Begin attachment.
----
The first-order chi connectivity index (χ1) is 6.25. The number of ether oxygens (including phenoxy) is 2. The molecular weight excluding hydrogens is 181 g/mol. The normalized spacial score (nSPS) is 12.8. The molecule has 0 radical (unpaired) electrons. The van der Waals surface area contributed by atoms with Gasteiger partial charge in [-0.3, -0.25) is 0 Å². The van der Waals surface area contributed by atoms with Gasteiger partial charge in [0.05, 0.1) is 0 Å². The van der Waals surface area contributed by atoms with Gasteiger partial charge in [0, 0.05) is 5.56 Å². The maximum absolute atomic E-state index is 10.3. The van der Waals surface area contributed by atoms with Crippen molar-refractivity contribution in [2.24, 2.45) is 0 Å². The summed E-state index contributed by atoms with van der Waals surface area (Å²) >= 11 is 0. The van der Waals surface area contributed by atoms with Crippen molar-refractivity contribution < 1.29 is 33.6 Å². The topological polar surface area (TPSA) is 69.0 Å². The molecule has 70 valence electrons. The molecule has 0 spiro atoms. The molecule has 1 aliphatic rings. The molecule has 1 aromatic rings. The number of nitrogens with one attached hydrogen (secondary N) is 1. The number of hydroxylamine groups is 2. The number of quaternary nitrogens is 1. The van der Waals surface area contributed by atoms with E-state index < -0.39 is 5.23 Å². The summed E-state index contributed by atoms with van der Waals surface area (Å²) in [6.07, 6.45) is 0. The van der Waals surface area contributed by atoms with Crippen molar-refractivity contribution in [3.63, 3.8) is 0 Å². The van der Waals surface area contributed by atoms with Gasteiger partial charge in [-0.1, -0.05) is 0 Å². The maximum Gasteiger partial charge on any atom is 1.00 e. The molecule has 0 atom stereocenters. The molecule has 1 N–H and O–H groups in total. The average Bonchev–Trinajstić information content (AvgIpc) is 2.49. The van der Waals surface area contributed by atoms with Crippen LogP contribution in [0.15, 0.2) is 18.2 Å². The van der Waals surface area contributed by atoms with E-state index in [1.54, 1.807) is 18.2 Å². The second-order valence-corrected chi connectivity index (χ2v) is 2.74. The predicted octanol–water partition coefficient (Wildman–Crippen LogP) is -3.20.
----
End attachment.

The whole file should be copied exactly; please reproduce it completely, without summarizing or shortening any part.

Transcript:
The first-order chi connectivity index (χ1) is 6.25. The number of ether oxygens (including phenoxy) is 2. The molecular weight excluding hydrogens is 181 g/mol. The normalized spacial score (nSPS) is 12.8. The molecule has 0 radical (unpaired) electrons. The van der Waals surface area contributed by atoms with Gasteiger partial charge in [-0.3, -0.25) is 0 Å². The van der Waals surface area contributed by atoms with Gasteiger partial charge in [0.05, 0.1) is 0 Å². The van der Waals surface area contributed by atoms with Gasteiger partial charge in [0, 0.05) is 5.56 Å². The maximum absolute atomic E-state index is 10.3. The van der Waals surface area contributed by atoms with Crippen molar-refractivity contribution in [2.24, 2.45) is 0 Å². The summed E-state index contributed by atoms with van der Waals surface area (Å²) >= 11 is 0. The van der Waals surface area contributed by atoms with Crippen molar-refractivity contribution < 1.29 is 33.6 Å². The topological polar surface area (TPSA) is 69.0 Å². The molecule has 70 valence electrons. The molecule has 0 spiro atoms. The molecule has 1 aliphatic rings. The molecule has 1 aromatic rings. The number of nitrogens with one attached hydrogen (secondary N) is 1. The number of hydroxylamine groups is 2. The number of quaternary nitrogens is 1. The van der Waals surface area contributed by atoms with E-state index < -0.39 is 5.23 Å². The summed E-state index contributed by atoms with van der Waals surface area (Å²) in [6.07, 6.45) is 0. The van der Waals surface area contributed by atoms with Crippen molar-refractivity contribution in [3.63, 3.8) is 0 Å². The van der Waals surface area contributed by atoms with Gasteiger partial charge in [-0.1, -0.05) is 0 Å². The maximum Gasteiger partial charge on any atom is 1.00 e. The molecule has 0 atom stereocenters. The molecule has 1 N–H and O–H groups in total. The average Bonchev–Trinajstić information content (AvgIpc) is 2.49. The van der Waals surface area contributed by atoms with Crippen LogP contribution in [0.15, 0.2) is 18.2 Å². The van der Waals surface area contributed by atoms with E-state index in [1.54, 1.807) is 18.2 Å². The second-order valence-corrected chi connectivity index (χ2v) is 2.74. The predicted octanol–water partition coefficient (Wildman–Crippen LogP) is -3.20.